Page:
The recent Lilly Alzheimer’s drug failure, while disappointing, brings up critical issues around what is next in the “drug” pipeline and the validity of the Amyloid hypothesis. An article on Bloomberg.com yesterday covers the story well. Lilly Alzheimer's Setback Threatens Rivals' Prospects.
The article points to the weaknesses in Lilly’s trial. First, there is still no consensus that the target of their trial is the best solution. Analyst Les Funtleyder from Miller Tabak & Co. notes:
“The problem is that amyloid is still not the unanimous choice for what causes Alzheimer’s. If you don’t understand how the disease starts and operates, it’s going to be hard to find a cure or a treatment. That’s what we are up against.”
Furthermore, Rudy Tanzi, Cure Alzheimer’s Fund Research Consortium chairman, notes that the way in which Abeta was targeted by the Lilly drug was not optimal.
“the failure of the Lilly drug was due to the poor performance of the drug they used rather than the entire approach of controlling beta-amyloid. Gamma secretase has dozens of proteins it must cleave to have a healthy brain and a healthy body. You can’t hit that enzyme with a sledgehammer because it’s vital and has lot of different functions.”
While the drug failure is frustrating, we weren’t terribly surprised. See Tanzi’s write-up titled Novel Therapies for Alzheimer's Disease Based on Early Onset Genes which was prepared as Supplemental Information for Senate Special Committee on Aging Hearing in the Summer of 2008. He wrote:
LY450139(the Lilly drug) is a gamma secretase inhibitor (GSI) targeted at blocking the activity of gamma-secretase, an enzyme necessary for the production of A-beta. While this particular drug has done quite well recently proceeding all the way to phase III clinical trials, this class of drug has generally been shrouded with potential safety concerns. This is because the enzyme, gamma-secretase, is normally needed to process many other proteins beyond the APP. For example, gamma-secretase is required to processes the essential protein called Notch. When this event is blocked, the result can be skin cancer. Yet, the fact that Lilly’s candidate has made it all the way through to phase III trials would attest to this inhibitor’s safety.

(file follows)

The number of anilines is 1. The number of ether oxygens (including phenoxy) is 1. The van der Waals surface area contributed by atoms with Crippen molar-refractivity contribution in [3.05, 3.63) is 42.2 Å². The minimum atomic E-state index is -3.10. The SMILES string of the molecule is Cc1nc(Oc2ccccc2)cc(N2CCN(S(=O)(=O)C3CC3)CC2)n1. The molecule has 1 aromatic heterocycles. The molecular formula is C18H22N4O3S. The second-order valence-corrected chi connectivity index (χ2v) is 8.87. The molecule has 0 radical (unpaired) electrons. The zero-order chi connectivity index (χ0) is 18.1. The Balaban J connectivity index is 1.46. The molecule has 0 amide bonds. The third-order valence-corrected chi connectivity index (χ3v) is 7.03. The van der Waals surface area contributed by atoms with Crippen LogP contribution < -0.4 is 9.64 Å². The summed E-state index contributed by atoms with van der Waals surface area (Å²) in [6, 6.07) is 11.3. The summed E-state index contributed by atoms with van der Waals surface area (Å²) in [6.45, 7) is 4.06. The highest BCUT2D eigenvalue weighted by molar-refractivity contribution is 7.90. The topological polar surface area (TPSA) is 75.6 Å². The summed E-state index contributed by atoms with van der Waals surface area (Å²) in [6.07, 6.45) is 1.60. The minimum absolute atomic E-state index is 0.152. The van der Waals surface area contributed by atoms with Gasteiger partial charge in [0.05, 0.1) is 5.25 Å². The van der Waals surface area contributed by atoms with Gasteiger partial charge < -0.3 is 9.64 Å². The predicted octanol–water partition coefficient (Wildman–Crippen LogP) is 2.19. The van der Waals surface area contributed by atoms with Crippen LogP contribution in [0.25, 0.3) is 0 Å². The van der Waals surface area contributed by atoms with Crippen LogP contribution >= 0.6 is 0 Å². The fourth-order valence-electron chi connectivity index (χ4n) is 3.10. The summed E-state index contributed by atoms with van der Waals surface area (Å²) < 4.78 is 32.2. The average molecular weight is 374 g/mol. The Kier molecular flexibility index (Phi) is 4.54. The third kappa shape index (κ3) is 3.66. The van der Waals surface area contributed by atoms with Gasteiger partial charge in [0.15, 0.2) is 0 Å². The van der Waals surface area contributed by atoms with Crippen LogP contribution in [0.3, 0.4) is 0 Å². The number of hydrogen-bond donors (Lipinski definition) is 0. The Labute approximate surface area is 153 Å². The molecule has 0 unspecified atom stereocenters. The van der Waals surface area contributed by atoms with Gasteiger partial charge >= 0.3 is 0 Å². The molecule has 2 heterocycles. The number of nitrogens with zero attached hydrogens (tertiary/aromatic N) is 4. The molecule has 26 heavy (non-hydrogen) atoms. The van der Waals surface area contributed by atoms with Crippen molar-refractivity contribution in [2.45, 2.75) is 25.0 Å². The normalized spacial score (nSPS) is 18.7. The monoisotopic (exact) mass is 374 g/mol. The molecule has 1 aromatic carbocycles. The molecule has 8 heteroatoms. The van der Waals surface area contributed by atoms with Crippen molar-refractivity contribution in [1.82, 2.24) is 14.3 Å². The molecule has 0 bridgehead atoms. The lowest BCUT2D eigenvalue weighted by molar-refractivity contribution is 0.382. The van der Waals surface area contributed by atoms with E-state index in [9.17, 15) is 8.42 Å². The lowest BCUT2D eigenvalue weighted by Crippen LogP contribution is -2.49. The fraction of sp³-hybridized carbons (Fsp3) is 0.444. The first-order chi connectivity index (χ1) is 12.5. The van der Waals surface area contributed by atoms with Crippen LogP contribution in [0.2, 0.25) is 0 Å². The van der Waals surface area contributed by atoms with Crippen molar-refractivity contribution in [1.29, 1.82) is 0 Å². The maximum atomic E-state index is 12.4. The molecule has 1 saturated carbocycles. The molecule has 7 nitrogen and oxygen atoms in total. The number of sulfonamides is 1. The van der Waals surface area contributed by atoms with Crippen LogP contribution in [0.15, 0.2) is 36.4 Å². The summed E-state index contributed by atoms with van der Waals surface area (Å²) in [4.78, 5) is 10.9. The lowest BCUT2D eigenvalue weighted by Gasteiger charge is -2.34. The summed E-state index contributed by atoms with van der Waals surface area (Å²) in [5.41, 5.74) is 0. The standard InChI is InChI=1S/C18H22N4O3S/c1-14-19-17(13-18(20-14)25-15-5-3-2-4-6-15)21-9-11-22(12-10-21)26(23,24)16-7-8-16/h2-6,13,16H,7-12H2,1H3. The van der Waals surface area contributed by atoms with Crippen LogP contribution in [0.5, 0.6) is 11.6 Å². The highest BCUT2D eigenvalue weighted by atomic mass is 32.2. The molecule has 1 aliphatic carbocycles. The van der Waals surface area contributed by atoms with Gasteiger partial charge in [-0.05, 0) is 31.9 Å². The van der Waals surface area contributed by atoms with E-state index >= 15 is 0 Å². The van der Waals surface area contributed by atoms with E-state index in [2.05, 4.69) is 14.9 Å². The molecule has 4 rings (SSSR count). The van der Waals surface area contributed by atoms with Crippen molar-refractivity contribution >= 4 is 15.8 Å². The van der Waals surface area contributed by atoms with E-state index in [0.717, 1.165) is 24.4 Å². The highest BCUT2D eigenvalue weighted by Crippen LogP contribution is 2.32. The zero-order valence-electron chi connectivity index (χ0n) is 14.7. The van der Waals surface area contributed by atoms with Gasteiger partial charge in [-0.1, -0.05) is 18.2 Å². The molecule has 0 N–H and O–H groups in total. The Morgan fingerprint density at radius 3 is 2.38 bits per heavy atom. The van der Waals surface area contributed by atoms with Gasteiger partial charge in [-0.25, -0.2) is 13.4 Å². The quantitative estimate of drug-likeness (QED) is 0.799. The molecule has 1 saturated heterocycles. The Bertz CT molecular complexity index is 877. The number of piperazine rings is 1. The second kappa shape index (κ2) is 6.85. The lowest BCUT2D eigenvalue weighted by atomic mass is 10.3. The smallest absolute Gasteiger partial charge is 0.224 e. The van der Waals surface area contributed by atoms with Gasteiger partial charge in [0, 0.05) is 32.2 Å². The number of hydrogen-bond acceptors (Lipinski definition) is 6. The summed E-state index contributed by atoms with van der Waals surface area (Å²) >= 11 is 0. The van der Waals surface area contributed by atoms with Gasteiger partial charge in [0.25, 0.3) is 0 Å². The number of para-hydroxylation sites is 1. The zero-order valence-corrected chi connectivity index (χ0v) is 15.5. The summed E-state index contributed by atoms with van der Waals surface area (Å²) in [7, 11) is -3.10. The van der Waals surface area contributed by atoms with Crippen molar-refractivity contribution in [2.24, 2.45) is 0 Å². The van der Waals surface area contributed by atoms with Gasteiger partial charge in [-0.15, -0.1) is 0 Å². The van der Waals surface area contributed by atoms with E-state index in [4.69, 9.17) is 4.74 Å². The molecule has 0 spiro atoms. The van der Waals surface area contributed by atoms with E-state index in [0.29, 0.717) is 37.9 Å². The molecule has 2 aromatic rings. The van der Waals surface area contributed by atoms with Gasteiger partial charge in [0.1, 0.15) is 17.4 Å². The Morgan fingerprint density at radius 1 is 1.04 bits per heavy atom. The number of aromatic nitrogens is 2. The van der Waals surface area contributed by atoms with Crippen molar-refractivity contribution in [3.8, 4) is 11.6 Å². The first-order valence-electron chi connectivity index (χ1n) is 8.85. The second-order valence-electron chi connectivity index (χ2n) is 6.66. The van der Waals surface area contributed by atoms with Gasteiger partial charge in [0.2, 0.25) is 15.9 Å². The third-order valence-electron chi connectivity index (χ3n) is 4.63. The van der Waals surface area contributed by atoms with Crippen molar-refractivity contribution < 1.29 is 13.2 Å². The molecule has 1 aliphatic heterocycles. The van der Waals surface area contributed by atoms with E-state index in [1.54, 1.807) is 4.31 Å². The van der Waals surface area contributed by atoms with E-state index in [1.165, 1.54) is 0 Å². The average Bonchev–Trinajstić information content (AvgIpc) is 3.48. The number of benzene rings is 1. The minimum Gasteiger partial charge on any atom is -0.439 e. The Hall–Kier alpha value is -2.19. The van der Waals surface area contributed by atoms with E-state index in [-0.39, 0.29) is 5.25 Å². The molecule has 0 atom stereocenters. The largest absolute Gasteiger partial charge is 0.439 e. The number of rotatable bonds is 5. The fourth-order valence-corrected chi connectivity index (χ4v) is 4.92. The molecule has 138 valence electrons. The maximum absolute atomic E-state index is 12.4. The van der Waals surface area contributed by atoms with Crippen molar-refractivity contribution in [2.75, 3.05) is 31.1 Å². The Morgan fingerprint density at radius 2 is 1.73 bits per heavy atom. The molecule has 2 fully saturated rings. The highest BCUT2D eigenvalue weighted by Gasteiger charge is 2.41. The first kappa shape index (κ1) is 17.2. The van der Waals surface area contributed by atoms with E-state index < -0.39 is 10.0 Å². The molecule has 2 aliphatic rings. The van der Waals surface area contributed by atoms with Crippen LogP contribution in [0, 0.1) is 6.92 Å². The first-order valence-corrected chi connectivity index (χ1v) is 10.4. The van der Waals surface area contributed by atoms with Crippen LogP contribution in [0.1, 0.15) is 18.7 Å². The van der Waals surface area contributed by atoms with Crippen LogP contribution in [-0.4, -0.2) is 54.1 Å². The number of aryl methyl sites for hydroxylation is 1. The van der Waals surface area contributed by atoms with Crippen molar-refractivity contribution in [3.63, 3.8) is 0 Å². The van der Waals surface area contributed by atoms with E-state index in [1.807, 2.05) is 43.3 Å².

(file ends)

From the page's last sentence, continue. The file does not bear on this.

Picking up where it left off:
That Dr. Tanzi was skeptical of the Lilly drug over two years ago should be proof enough that the current research strategy is too narrow-minded in its approach. A successful drug for AD will require one that 1. Is safe; 2. Gets into the brain; and 3. Has sufficient potency. With the hope of achieving this goal, Cure Alzheimer’s Fund is supporting research at UCSD and MGH on drugs called gamma secretase “modulators”, which lower amyloid beta protein levels without the safety issues of the gamma secretase inhibitor that just failed at Lilly.
This failure reaffirms the rising importance of better understanding the triggers behind Alzheimer’s. As Tanzi also says in the Bloomberg article,
“If the existing drugs don’t work, advances in genetics are giving researchers a growing list of targets to slow or prevent Alzheimer’s disease”
And this is our goal at Cure Alzheimer’s Fund. More research is needed to make sure we are driving toward a cure. We hope the Lilly trial sends a message to all those effected by this disease: better understanding of the cause will lead to better chances of finding a cure.